As for a teacher...yes, definitely get one and learn the proper techniques from the start! As for what to look for in a teacher, first of all decide what it is you want to do with this new passion of yours (and it will become a passion once you start!). Are you looking to be a hobbyist, in a band, try to make a professional go of it????? Once you've decided that, you can look for someone who will help you reach your specific goals. You may find someone who's a great technical teacher but if he/she is not getting you anywhere near what you are wanting then they're the wrong one for you. Sit down with a prospective teacher and talk to them about what you are looking for before signing up for anything long-term.

I'll let others who are much more qualified than me talk to you about e-drums and such.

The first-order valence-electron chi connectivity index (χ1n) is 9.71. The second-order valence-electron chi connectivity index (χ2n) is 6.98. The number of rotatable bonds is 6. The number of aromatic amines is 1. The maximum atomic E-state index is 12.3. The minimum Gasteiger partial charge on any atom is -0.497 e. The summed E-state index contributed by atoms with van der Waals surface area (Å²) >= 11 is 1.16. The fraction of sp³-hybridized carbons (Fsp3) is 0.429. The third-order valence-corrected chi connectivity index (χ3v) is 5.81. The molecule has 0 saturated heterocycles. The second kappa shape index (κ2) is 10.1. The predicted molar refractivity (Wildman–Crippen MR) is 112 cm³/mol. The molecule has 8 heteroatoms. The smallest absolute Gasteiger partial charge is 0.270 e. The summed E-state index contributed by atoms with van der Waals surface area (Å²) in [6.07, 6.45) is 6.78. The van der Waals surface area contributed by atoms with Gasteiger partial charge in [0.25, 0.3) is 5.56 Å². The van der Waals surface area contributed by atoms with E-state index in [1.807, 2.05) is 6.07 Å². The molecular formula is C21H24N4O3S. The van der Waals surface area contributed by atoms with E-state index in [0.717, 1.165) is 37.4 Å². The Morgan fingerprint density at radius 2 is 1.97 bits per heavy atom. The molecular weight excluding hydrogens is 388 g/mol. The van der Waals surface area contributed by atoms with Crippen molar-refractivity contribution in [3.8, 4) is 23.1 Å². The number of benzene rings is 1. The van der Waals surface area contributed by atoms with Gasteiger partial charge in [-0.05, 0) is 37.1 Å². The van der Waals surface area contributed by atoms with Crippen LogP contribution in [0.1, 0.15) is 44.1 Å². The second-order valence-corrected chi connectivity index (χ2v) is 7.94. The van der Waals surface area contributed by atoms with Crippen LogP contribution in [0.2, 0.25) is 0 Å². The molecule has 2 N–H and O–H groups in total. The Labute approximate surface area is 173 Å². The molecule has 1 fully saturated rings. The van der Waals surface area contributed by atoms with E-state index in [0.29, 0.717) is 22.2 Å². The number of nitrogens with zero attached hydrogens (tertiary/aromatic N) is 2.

Either way...good luck and enjoy that crisis!
 

Otto

Platinum Member
i had complaints from an upstairs neighbor when I played my roland TD-7 many years ago...just through my headphones.

I also found that playing electronic pads is not the same as playing an acoustic drum set....they are separate instruments.

I vote that you give lessons a go....always a great place to start.


Have a great time...and keep us updated!
 

Bo Eder

Platinum Member
I say take it one step at a time. Get a practice pad, some sticks and go find a teacher. After a while then start thinking about the possible instrument you might want. Get your hands together, then we can talk drumsets, eh?
 

longgun

Gold Member
A few of mine.............been going through my mid life crisis for a while..................










Have to get some better pics
 

New Tricks

Platinum Member
Get an Ekit with mesh heads, plug in your mp3 player and headphones and start banging away to the music you like..

Drums are easy.

Well.....some of it is easy. Some of it seems nearly impossible. Just skip that stuff for now :)
 

Toolate

Platinum Member
3+ years in and I can attest to the challenges of working up limb independence but its all worth it. The first time you jam with someone is a feeling you will spend your whole life searching for in any every form.